A dark roux in development
A white roux
A roux-based sauce

Roux (/r/) is a mixture of flour and fat cooked together and used to thicken sauces.[1] Roux is typically made from equal parts of flour and fat by weight.[2] The flour is added to the melted fat or oil on the stove top, blended until smooth, and cooked to the desired level of brownness. A roux can be white, blond (darker) or brown. Butter, bacon drippings or lard are commonly used fats. Roux is used as a thickening agent for gravy, sauces, soups and stews. It provides the base for a dish, and other ingredients are added after the roux is complete.[3]


The fat is most often butter in French cuisine, but may be lard or vegetable oil in other cuisines. Roux is used in three of the five mother sauces of classic French cooking: béchamel sauce, velouté sauce, and espagnole sauce.[4]

Roux may be made with any edible fat. For meat gravies, fat rendered from meat is often used. In regional American cuisine, bacon is sometimes rendered to produce fat to use in the roux. If clarified butter is not available, vegetable oil is often used when producing dark roux, since it does not burn at high temperatures, as whole butter would.

Instead of butter, in Cajun cuisine roux is made with lard, oil, or drippings from meat, poultry, or bacon. It is often cooked to a medium or dark brown color, which lends considerable richness of flavor while making it thinner.[5]

Central European cuisine often uses rendered lard or, more recently, vegetable oil instead of butter for the preparation of roux.[citation needed]

Japanese curry karē (カレー) is made from a roux made by frying yellow curry powder and flour together with butter or oil; this is called karērū (カレールー, curry roux).[citation needed]

Roux (meyane[6]) has been used in Ottoman and Turkish cuisine since at least the 15th century.[7]


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The fat is heated in a pot or pan, melting it if necessary. Then the flour is added. The mixture is heated and stirred until the flour is incorporated, and then cooked until at least the point where a raw flour taste is no longer apparent and the desired colour has been reached. The final colour can range from nearly white to nearly black, depending on the length of time it is heated and its intended use. The end result is a thickening and flavoring agent.

Curnonsky's recipe:

The iconic French gastronome Curnonsky gives the following recipe:

"Roux Preparation time: 10 minutes - Cooking time: 1 hour

   Although it may seem surprising, roux, whether brown, blond or white, must be very well cooked. The more a roux is cooked, the clearer, smoother and brighter the sauce will be. If time is limited, it is preferable to make a beurre manié. For rouxes, the proportions are, per litre of liquid: 80g butter, 75g flour. With the reduction, the quantity will be suitable for 8 place settings."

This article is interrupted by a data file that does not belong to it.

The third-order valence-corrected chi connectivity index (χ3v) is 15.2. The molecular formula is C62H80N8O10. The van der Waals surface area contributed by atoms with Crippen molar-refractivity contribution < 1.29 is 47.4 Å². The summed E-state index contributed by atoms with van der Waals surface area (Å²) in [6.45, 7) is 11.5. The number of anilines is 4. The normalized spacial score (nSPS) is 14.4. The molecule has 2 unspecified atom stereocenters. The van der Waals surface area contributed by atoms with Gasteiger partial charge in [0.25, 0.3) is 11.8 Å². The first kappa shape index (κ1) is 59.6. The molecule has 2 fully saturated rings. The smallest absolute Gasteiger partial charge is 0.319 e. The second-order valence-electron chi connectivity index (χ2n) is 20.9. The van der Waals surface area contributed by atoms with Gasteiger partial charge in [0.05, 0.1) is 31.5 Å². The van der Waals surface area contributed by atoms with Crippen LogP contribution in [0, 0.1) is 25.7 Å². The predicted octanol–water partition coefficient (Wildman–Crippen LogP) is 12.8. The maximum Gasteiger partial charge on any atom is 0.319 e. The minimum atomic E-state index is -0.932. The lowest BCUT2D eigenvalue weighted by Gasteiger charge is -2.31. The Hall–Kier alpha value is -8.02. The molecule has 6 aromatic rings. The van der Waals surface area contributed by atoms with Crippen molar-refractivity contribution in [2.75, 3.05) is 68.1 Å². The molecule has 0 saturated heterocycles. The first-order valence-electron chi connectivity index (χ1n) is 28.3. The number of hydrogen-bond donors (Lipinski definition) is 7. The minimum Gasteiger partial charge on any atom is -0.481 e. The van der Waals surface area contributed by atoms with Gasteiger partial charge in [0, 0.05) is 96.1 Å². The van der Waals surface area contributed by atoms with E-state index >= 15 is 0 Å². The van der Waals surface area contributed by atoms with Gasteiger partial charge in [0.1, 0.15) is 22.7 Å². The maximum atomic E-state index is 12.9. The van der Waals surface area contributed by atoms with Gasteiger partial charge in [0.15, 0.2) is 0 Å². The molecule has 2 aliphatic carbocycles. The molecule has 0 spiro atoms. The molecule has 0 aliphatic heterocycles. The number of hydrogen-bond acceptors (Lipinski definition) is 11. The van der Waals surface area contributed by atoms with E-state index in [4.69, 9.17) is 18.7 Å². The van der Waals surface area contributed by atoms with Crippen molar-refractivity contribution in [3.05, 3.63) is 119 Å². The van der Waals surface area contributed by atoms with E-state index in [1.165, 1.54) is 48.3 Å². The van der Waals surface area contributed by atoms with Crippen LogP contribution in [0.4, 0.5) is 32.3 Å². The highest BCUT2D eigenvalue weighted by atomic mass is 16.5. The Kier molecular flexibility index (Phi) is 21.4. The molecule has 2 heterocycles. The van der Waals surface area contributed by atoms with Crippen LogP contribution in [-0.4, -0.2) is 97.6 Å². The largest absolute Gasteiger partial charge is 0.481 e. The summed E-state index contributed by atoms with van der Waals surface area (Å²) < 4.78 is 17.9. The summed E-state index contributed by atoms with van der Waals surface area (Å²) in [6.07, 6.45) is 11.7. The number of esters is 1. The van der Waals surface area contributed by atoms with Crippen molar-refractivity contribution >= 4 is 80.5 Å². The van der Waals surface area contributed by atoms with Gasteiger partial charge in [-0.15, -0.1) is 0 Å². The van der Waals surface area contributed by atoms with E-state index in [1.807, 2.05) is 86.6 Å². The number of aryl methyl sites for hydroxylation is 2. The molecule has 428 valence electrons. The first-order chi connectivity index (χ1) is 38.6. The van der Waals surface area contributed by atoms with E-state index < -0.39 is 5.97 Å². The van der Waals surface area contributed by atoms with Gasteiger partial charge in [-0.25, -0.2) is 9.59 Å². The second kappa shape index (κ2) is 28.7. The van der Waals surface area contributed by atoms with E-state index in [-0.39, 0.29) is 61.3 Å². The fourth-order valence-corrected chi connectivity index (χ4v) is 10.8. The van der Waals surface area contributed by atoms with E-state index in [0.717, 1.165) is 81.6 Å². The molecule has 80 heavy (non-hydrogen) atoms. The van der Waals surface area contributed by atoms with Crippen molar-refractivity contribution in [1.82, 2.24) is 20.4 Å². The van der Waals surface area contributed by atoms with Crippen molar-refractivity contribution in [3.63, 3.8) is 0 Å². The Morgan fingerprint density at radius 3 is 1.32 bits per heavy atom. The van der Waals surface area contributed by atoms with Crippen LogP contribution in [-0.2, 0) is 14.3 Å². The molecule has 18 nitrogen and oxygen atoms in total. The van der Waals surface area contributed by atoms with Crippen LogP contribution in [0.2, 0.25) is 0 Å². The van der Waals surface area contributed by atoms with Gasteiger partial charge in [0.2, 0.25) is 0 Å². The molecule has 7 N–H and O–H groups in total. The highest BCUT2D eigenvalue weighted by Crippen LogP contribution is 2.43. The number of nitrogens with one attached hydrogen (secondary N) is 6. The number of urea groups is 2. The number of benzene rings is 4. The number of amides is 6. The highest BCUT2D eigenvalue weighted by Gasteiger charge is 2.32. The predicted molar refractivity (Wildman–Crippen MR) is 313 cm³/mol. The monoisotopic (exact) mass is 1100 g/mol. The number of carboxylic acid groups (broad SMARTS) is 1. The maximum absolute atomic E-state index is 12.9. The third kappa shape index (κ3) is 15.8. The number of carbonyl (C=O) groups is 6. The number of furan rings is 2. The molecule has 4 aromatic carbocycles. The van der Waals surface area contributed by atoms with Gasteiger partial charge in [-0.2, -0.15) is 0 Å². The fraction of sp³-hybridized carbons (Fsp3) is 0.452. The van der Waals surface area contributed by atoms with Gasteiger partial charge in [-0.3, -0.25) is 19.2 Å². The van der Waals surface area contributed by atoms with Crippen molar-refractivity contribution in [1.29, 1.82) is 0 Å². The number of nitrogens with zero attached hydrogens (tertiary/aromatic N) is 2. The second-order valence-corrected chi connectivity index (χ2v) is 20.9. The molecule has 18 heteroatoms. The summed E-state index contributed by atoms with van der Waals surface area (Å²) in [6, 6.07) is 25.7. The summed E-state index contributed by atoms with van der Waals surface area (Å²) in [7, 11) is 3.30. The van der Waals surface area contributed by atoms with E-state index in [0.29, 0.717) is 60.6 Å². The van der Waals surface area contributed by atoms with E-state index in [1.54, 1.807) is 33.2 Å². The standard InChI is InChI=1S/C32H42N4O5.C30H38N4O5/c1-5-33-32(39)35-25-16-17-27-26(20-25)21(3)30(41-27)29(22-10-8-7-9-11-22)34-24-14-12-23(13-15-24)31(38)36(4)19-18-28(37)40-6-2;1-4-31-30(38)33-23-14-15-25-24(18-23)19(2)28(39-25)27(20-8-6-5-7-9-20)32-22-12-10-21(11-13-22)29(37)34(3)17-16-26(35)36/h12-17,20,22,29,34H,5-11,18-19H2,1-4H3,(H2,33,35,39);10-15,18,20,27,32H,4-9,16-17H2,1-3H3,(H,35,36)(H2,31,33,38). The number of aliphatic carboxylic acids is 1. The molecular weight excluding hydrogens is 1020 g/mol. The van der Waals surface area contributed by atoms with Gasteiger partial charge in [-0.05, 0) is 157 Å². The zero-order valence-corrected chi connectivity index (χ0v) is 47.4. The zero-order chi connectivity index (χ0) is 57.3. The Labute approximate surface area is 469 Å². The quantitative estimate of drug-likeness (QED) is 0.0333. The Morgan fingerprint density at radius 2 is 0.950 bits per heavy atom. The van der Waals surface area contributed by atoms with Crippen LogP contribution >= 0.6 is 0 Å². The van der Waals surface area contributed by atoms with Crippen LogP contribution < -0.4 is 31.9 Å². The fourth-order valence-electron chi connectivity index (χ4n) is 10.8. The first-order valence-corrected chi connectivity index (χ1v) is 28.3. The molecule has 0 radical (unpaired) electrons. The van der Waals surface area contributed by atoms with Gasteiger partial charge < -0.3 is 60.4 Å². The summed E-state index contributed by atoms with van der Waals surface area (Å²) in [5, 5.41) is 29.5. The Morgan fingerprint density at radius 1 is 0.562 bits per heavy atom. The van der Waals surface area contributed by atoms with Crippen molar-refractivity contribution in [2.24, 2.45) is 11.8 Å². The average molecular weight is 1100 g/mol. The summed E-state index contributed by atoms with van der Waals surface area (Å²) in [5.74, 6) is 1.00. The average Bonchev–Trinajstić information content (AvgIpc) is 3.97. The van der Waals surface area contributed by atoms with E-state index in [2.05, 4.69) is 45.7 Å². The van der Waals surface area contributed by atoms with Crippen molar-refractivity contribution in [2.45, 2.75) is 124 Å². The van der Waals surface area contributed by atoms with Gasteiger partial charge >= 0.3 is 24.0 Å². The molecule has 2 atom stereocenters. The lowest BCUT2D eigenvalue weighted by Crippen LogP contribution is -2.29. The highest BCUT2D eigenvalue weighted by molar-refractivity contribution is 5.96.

Light (or "white") roux provides little flavor other than a characteristic richness to a dish, and is used in French cooking and some gravies or pastries throughout the world.

Darker roux is made by browning the flour in oil for a longer time and adds a distinct nutty flavor to a dish. They may be called "blond," "peanut-butter," "brown," or "chocolate" roux depending on their color. The darker the color, the richer the flavor.

Swabian (southwest German) cooking uses a darker roux for its "brown broth" (braune Brühe), which, in its simplest form, consists of nothing more than lard, flour, and water, with a bay leaf and salt for seasoning.[citation needed] Dark roux is often made with vegetable oils, which have a higher smoke point than butter, and are used in Cajun and Creole cuisine for gumbos and stews. The darker the roux, the less thickening power it has; a chocolate roux has about one-fourth the thickening power, by weight, of a white roux. A very dark roux, just shy of burning and turning black, has a distinctly reddish color and is sometimes referred to as "brick" roux.[8]

In Hungary, roux (rántás) is almost always made with paprika and is the basis of several dishes, including főzelék (vegetable stew) and soups. It may also be prepared with onions and garlic.[9][10]

Cretan staka

A dish of staka served as part of a meze, Souda, Crete

Staka (στάκα) is a type of roux particular to Cretan cuisine. It is prepared by cooking sheep's milk cream over a low flame with wheat flour or starch: the protein-rich part of the butterfat coagulates with the flour or starch and forms the staka proper, which is served hot. It is generally eaten by dipping bread in it, occasionally served over French fries.

The fatty part separates to form stakovoutyro, staka butter, which is kept for later use and has a faint cheesy flavor. Staka butter is used in Cretan pilaf (piláfi), commonly served at weddings.

See also


  1. ^ "roux Definition". Cambridge English Dictionary. Retrieved 2017-02-18.
  2. ^ Berolzheimer, Ruth (1942). The American Woman's Cook Book. New York: Garden City Publishing. p. 307.
  3. ^ "What is...roux?". Michelin GUIDE. 12 January 2017. Archived from the original on 7 May 2020. Retrieved 15 November 2023.
  4. ^ "An Introduction to the 5 French Mother Sauces". Escoffier Online. 2020-09-01. Retrieved 2022-05-28.
  5. ^ Wuerthner, Terri Pischoff (2006). "First You Make a Roux". Gastronomica. 6 (4): 64–68. doi:10.1525/gfc.2006.6.4.64. ISSN 1529-3262. JSTOR 10.1525/gfc.2006.6.4.64.
  6. ^ "Türk Dil Kurumu". tdk.gov.tr. Retrieved 2019-05-10.
  7. ^ Muhammed bin Mahmûd-ı Şirvânî (2005). 15. yüzyıl Osmanlı mutfağı. Gökkubbe. ISBN 978-975-6223-84-0.
  8. ^ Alton Brown (1999-08-25). "Gravy Confidential". Good Eats. Season 1. Episode 108. Food Network. (transcript).
  9. ^ Edit Fél, Tamás Hofer (1997). Arányok és mértékek a paraszti gazdálkodásban (in Hungarian). Balassi Kiadó. p. 240. ISBN 9789635061075.
  10. ^ "rántás". GasztroABC. Retrieved 2020-11-19.

Further reading